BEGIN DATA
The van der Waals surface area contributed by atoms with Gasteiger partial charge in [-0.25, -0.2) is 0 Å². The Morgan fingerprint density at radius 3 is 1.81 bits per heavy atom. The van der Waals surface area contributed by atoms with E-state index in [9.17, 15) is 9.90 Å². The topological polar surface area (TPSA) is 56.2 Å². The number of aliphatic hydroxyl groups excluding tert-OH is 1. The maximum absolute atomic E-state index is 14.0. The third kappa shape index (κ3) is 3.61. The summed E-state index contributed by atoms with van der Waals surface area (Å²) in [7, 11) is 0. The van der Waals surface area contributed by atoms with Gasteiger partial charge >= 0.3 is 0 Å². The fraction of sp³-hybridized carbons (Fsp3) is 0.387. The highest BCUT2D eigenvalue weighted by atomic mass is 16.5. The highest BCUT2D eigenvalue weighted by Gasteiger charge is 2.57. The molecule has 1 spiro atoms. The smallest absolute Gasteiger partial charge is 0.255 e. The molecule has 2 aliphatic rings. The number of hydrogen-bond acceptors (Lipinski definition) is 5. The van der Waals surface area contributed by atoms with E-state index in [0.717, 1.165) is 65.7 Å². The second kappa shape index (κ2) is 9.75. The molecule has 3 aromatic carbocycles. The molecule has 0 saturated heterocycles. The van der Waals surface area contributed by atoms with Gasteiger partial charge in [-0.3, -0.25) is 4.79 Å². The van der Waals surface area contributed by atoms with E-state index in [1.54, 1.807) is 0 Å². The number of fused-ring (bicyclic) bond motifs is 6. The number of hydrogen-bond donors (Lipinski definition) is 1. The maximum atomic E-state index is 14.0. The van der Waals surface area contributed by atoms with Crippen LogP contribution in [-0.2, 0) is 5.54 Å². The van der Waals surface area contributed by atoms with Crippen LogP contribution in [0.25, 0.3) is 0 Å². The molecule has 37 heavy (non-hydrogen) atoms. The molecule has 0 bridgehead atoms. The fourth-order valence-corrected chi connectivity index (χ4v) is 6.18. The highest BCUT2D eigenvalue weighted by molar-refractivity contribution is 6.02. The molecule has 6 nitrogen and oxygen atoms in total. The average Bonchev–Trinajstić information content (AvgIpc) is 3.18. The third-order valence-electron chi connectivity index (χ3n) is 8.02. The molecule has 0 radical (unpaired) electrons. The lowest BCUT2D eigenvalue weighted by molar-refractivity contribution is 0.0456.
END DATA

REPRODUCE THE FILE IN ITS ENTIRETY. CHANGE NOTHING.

The van der Waals surface area contributed by atoms with Gasteiger partial charge in [-0.25, -0.2) is 0 Å². The Morgan fingerprint density at radius 3 is 1.81 bits per heavy atom. The van der Waals surface area contributed by atoms with E-state index in [9.17, 15) is 9.90 Å². The topological polar surface area (TPSA) is 56.2 Å². The number of aliphatic hydroxyl groups excluding tert-OH is 1. The maximum absolute atomic E-state index is 14.0. The third kappa shape index (κ3) is 3.61. The summed E-state index contributed by atoms with van der Waals surface area (Å²) in [7, 11) is 0. The van der Waals surface area contributed by atoms with Gasteiger partial charge >= 0.3 is 0 Å². The fraction of sp³-hybridized carbons (Fsp3) is 0.387. The highest BCUT2D eigenvalue weighted by atomic mass is 16.5. The highest BCUT2D eigenvalue weighted by Gasteiger charge is 2.57. The molecule has 1 spiro atoms. The smallest absolute Gasteiger partial charge is 0.255 e. The molecule has 2 aliphatic rings. The number of hydrogen-bond acceptors (Lipinski definition) is 5. The van der Waals surface area contributed by atoms with E-state index in [0.717, 1.165) is 65.7 Å². The second kappa shape index (κ2) is 9.75. The molecule has 3 aromatic carbocycles. The molecule has 0 saturated heterocycles. The van der Waals surface area contributed by atoms with Gasteiger partial charge in [-0.3, -0.25) is 4.79 Å². The van der Waals surface area contributed by atoms with E-state index in [1.54, 1.807) is 0 Å². The number of fused-ring (bicyclic) bond motifs is 6. The number of hydrogen-bond donors (Lipinski definition) is 1. The maximum atomic E-state index is 14.0. The van der Waals surface area contributed by atoms with Crippen LogP contribution in [-0.2, 0) is 5.54 Å². The van der Waals surface area contributed by atoms with Crippen LogP contribution in [0.25, 0.3) is 0 Å². The molecule has 37 heavy (non-hydrogen) atoms. The molecule has 0 bridgehead atoms. The fourth-order valence-corrected chi connectivity index (χ4v) is 6.18. The highest BCUT2D eigenvalue weighted by molar-refractivity contribution is 6.02. The molecule has 6 nitrogen and oxygen atoms in total. The average Bonchev–Trinajstić information content (AvgIpc) is 3.18. The third-order valence-electron chi connectivity index (χ3n) is 8.02. The molecule has 0 radical (unpaired) electrons. The lowest BCUT2D eigenvalue weighted by molar-refractivity contribution is 0.0456.